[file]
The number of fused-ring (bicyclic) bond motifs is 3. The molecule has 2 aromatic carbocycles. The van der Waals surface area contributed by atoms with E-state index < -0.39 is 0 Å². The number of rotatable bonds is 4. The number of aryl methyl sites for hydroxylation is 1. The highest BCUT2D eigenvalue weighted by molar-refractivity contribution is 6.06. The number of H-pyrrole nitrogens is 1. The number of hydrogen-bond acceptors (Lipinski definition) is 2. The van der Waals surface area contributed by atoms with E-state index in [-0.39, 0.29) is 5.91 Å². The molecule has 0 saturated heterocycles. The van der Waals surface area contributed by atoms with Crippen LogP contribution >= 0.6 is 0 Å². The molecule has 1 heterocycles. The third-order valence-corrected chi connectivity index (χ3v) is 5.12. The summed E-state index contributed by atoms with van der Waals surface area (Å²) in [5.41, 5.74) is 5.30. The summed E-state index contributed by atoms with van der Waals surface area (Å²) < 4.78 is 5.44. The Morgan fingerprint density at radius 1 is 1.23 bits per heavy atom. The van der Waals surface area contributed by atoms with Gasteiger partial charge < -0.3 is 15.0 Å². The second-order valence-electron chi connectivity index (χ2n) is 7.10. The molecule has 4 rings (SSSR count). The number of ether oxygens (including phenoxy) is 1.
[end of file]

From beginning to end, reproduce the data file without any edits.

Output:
The number of fused-ring (bicyclic) bond motifs is 3. The molecule has 2 aromatic carbocycles. The van der Waals surface area contributed by atoms with E-state index < -0.39 is 0 Å². The number of rotatable bonds is 4. The number of aryl methyl sites for hydroxylation is 1. The highest BCUT2D eigenvalue weighted by molar-refractivity contribution is 6.06. The number of H-pyrrole nitrogens is 1. The number of hydrogen-bond acceptors (Lipinski definition) is 2. The van der Waals surface area contributed by atoms with E-state index in [-0.39, 0.29) is 5.91 Å². The molecule has 0 saturated heterocycles. The van der Waals surface area contributed by atoms with Crippen LogP contribution >= 0.6 is 0 Å². The molecule has 1 heterocycles. The third-order valence-corrected chi connectivity index (χ3v) is 5.12. The summed E-state index contributed by atoms with van der Waals surface area (Å²) in [5.41, 5.74) is 5.30. The summed E-state index contributed by atoms with van der Waals surface area (Å²) < 4.78 is 5.44. The Morgan fingerprint density at radius 1 is 1.23 bits per heavy atom. The van der Waals surface area contributed by atoms with Gasteiger partial charge < -0.3 is 15.0 Å². The second-order valence-electron chi connectivity index (χ2n) is 7.10. The molecule has 4 rings (SSSR count). The number of ether oxygens (including phenoxy) is 1.